As you learned yesterday, there are only five assets on Planet Earth. So when someone asks when to get back into the market, they are almost always asking when do I get back into the stock market.
It’s actually simple to tell which of the assets is beating the other four.
The one that is beating the other four always tells you what risk is in the near future. Do you get it?
There’s always a reason why bonds would be beating stocks and visa versa. Or cash would be beating bonds. Or commodities would be beating stocks.
So when you understand the relationship between these five assets you understand where the stability is.
And where is the risk? Meaning is the risk in the near future, far future or behind us. These five relationships tell you that. Are they perfect? Of course not. But after studying all investment approaches I’ve noticed understanding the relationship between these five assets have the fewest false signals. And the most correct signals.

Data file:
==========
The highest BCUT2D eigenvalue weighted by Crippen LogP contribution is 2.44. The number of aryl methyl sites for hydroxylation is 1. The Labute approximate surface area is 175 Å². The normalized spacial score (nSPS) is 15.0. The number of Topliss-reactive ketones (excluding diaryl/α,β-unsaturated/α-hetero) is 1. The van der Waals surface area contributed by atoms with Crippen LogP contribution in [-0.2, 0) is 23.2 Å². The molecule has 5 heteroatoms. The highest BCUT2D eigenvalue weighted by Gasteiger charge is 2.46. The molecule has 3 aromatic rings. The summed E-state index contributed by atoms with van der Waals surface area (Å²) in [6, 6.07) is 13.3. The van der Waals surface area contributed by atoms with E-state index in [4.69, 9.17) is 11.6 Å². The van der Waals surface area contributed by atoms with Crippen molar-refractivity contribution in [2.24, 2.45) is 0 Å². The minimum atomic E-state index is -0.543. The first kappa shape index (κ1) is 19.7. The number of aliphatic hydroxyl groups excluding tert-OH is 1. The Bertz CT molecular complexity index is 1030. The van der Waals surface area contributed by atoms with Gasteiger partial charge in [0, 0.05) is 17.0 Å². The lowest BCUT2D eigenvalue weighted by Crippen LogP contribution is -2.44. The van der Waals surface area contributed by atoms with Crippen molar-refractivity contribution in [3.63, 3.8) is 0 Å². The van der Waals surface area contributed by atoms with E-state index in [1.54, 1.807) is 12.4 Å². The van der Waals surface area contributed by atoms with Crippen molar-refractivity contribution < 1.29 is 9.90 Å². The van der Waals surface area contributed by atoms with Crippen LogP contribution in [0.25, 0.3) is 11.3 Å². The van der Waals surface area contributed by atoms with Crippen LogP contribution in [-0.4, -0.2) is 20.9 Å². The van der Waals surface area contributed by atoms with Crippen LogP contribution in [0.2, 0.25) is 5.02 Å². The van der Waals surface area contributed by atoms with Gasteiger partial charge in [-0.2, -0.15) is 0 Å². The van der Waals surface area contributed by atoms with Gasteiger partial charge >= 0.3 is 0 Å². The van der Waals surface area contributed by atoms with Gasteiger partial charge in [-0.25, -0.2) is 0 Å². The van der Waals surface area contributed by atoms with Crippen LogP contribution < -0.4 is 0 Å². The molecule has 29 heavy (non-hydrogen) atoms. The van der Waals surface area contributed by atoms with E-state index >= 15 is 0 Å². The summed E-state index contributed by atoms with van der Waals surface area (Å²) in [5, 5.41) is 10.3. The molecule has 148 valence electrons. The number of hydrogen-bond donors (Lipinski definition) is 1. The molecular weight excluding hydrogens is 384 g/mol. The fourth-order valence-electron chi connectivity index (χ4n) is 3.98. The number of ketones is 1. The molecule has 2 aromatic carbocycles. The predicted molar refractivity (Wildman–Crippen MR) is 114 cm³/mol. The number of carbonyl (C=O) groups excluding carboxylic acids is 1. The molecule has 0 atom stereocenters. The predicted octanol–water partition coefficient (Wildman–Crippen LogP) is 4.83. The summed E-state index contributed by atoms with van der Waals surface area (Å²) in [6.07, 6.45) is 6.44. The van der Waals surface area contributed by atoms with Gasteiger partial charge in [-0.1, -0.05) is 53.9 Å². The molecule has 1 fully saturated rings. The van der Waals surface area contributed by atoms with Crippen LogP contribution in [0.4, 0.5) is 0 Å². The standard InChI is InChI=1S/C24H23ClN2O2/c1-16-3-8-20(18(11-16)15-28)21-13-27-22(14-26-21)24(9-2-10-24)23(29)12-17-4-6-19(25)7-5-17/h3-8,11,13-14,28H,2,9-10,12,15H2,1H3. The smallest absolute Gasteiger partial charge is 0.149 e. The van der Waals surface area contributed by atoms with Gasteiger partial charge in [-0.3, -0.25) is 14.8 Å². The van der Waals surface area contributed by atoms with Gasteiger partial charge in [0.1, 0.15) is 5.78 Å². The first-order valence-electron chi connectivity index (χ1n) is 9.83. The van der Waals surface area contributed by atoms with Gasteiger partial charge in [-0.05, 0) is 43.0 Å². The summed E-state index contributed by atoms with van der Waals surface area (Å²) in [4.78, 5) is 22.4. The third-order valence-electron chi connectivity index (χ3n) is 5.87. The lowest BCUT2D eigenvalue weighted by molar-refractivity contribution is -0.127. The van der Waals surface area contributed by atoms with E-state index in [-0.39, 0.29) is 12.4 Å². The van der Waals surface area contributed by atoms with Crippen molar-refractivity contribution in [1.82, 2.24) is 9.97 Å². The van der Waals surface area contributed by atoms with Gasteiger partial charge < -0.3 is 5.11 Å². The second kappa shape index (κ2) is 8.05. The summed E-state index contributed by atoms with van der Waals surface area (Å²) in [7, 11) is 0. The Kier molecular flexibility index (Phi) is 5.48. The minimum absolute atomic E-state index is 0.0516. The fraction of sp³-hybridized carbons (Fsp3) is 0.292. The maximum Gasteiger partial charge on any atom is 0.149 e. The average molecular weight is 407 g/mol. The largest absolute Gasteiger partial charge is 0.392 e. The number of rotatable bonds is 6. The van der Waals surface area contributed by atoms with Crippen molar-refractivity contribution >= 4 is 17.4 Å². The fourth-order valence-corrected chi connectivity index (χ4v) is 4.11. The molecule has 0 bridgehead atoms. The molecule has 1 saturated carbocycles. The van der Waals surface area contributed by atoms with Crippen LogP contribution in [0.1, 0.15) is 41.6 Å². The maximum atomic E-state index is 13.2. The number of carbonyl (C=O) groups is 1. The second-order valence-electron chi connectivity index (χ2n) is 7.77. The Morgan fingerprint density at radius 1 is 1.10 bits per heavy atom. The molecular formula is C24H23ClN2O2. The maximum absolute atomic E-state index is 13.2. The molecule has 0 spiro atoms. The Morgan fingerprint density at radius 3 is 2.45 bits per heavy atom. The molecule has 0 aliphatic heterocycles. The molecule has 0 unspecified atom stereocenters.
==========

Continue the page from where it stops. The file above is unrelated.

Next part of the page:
So, let’s say the stability is in stocks (stocks beating bonds, cash, real estate and commodities) then that means the future holds more stability and that is where an investor’s money will be treated best.
And if bonds hold the stability then you know the future has uncertainty and the investor would be smart to stay away from the stock market or have very little allocated to it.
So the answer to your question is understanding how these five assets relate to each other.
And that is what Fearless Wealth Research answers.
We’ve been studying the relationship between stocks, bonds, cash, commodities and real estate for 20 years. And we’ve also studied the previous 100 years of history to notice if people have changed in regards to the risk of losing their money and growing their wealth. And they/we haven’t.
So how do you know when to get back into the stock market?
When stocks are outperforming bonds after underperforming for many quarters or even years.
This is how we knew to get back into the stock market in May 2003 (after being out for 30 months).
And how we knew to get back into the market in August 2009 (after being out for 18 months).
There are many nuances to this answer. Duration. Time frames. Which specific assets to track. Do you include or exclude dividends. And so on.
But these nuances are easily resolved.